By Tina Comeau
Now that the school board has received impact assessment reports on three elementary schools that are under review, the next official step in the process is the formation of study committees at each of the schools.
In the coming months these study committees will report any matters that they feel are relevant for consideration as the board makes it decisions on the future of these schools.
School board chair Donna Tidd has said that the school board receiving the three reports does not mean these schools are automatically closing. This past year the school board carried out four school reviews and only two of the four schools were closed.
Still, the closure option is one of the options spelled out for all three schools.
The three schools under review are Central, South Centennial and Arcadia. The impact assessment reports that have been filed with the board (and which are available on the board’s website in the section: important documents) deal largely with numbers and costs. Given that these elementary schools are all older buildings, all would require a lot of work in the future. It would cost several million dollars to addressing all of the building deficiencies outlined in the report.
Some of the work outlined in the reports includes such things as exterior work, window replacement, the installation of sprinkler systems, floor tile installation, washroom upgrades and repairs to heating and ventilation systems.
None of the schools have a proper gymnasium.
Still, even with the building shortcomings, all of the schools are able to deliver the Public School Program, which is why keeping the schools open is listed as an option for all three.
In the cases of South Centennial and Central schools, the options for the board are to leave the two schools open or to amalgamate them into a newly-constructed or a retrofitted elementary school.
Amalgamating the two elementary schools into a new or retrofitted building would result in a projected student population down the road of 323 students. The board suggests estimated annual savings from staffing efficiencies would be in the range of $246,308.
Both schools have seen decreases in enrolment over the years. South Centennial went from 179 students in 2006 to 113 students in 2010. However, the five-year projected enrolment between 2012-13 and 2016-17 is only expected to decrease from 116 students to 112.
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At Central, the enrolment dropped from 273 students in 2006 to 206 students in 2010. But enrolment projections see enrolment climbing from 214 students in 2012-13 to 232 students in 2016-17.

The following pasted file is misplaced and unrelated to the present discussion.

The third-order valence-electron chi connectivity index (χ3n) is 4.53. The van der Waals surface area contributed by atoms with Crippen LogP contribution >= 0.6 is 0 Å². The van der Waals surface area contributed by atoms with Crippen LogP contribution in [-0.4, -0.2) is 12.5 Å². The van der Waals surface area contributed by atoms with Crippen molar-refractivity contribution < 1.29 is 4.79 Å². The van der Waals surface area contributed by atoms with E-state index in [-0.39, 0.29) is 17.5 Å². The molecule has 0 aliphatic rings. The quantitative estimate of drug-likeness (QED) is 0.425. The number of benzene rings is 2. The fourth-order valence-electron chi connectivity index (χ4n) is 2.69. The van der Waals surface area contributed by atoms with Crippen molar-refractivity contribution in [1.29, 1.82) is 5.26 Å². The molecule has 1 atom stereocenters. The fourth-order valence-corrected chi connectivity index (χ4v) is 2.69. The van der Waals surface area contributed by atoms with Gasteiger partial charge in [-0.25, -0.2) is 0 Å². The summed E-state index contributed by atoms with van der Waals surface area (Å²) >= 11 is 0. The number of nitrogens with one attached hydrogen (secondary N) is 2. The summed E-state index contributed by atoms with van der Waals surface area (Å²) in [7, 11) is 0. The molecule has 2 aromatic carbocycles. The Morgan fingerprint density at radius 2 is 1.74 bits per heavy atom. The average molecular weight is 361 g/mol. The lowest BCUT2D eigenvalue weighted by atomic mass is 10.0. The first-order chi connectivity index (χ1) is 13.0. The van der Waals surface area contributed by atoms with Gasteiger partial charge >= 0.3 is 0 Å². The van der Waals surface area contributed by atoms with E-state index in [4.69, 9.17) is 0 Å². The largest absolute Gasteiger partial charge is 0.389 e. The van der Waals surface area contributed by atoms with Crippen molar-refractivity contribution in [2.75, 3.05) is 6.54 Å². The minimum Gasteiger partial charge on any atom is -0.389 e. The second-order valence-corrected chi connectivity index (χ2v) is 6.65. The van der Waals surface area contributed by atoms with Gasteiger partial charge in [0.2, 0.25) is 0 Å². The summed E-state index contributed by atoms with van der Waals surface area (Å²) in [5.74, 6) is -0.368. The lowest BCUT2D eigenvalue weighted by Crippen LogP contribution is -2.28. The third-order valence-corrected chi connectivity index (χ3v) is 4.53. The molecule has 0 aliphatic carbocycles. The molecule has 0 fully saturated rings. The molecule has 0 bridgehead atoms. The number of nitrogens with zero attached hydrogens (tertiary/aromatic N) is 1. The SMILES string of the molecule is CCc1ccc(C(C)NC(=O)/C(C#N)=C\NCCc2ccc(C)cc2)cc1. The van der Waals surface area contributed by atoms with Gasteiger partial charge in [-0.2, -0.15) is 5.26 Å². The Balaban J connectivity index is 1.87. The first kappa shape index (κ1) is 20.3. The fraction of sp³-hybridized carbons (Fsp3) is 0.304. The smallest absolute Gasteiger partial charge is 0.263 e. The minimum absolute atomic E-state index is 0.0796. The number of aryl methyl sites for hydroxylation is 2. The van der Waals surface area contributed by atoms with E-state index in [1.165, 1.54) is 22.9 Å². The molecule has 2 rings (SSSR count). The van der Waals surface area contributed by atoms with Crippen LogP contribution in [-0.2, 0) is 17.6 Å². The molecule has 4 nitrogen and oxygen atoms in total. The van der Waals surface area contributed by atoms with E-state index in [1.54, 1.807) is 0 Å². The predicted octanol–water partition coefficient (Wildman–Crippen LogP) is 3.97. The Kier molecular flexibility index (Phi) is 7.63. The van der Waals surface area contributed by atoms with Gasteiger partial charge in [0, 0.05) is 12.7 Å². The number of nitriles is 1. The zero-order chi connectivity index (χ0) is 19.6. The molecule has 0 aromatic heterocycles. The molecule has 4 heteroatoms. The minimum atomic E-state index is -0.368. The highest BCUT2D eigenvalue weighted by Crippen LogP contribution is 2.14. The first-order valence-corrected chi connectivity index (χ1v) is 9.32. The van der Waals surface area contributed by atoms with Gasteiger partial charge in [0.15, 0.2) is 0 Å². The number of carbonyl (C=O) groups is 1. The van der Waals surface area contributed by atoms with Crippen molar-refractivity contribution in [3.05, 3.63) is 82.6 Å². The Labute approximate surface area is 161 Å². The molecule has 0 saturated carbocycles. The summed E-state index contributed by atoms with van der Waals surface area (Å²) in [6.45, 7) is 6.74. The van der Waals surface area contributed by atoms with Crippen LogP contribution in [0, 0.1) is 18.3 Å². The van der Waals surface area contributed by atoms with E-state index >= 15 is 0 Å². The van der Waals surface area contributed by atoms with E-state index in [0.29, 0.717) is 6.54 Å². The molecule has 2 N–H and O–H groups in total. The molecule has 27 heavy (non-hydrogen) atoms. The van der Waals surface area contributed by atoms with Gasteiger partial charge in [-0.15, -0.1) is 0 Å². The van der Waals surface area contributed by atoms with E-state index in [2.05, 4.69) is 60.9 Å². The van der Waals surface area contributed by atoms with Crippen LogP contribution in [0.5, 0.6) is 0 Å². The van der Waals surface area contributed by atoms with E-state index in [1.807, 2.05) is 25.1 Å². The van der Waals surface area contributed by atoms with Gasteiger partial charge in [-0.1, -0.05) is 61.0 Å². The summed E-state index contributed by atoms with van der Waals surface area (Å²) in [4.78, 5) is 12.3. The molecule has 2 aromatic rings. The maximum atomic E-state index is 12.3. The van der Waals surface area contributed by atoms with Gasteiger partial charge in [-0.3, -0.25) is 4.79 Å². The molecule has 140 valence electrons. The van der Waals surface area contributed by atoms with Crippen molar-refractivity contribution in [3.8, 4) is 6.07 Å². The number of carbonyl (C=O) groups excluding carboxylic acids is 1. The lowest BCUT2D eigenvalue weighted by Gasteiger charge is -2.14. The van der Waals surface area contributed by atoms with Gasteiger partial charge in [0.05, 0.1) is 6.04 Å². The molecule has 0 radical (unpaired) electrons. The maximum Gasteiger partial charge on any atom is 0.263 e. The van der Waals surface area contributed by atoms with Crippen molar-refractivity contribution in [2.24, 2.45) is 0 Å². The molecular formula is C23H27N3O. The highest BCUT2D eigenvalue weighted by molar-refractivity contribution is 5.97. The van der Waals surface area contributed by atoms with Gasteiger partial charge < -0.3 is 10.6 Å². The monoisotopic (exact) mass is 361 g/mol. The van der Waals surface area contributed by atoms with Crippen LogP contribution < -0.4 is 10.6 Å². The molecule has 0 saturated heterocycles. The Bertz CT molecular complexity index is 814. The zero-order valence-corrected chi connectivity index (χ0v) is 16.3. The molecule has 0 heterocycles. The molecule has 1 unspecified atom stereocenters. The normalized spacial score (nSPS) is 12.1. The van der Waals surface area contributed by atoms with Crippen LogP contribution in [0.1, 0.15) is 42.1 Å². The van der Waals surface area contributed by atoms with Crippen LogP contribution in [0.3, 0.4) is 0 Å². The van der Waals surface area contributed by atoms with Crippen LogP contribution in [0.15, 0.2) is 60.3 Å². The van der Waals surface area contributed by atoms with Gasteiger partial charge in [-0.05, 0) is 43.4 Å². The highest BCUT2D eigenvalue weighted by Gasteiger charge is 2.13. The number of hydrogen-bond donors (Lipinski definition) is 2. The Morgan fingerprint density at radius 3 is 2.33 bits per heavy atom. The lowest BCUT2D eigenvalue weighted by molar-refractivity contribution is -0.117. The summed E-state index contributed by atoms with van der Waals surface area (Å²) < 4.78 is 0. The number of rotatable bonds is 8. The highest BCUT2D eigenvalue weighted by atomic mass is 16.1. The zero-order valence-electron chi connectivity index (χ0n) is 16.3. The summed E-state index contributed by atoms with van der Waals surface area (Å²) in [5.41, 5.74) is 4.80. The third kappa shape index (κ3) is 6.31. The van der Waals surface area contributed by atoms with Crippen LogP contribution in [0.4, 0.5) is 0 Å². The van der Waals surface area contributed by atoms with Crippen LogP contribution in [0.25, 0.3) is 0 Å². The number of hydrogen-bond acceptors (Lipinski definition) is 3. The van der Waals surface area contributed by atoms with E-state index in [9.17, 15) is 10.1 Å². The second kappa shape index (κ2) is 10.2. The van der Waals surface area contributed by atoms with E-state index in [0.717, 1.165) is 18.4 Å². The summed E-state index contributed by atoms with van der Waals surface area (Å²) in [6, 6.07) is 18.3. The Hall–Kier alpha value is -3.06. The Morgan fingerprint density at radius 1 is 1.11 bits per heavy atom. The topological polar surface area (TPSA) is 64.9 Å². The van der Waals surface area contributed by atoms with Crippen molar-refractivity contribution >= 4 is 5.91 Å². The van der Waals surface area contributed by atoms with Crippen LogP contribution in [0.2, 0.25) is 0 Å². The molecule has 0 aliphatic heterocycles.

When it comes to Arcadia Consolidated School, three options have been laid out:
• keep the school open;
• close the school and relocating the majority of students to Plymouth School and others to a new or retrofitted replacement school;
• or, close the school and sending all students to a new or retrofitted replacement school. (The replacement school options both include South Centennial and Central schools in those scenarios.)
Plymouth School, the report notes, would benefit from sending a majority of Arcadia students to it since it is estimated that by 2016-17 Plymouth will only have a school population of 78 students. Therefore relocating 107 students from Arcadia would increase Plymouth’s school population. In this scenario another 22 students from Arcadia would go to a different school. The report states that estimated annual savings due to staffing efficiencies would be $221,509. From a geographic standpoint there isn’t a lot of travel distance between the two schools, however from an infrastructure standpoint one major area where Plymouth and Arcadia schools differ is Plymouth School has a large gymnasium.
As for the last option to consider for Arcadia School, amalgamating the entire school populations of Arcadia, South Centennial and Central schools would see a projected student population of 452 students in 2016-17.
Arcadia School’s student population only decreased by 13 students over a five-year period from 2006 to 2010, although the enrolment of 199 students in 2012-13 is expected to drop to 146 students in 2016-17.
Meanwhile, while the impact assessment reports prepared by board staff largely lay out things out in facts, figures, dollars and cents, you can expect the work of the school study committees to also touch on the more human and personal sides of the arguments for keeping the schools opened or seeing them closed.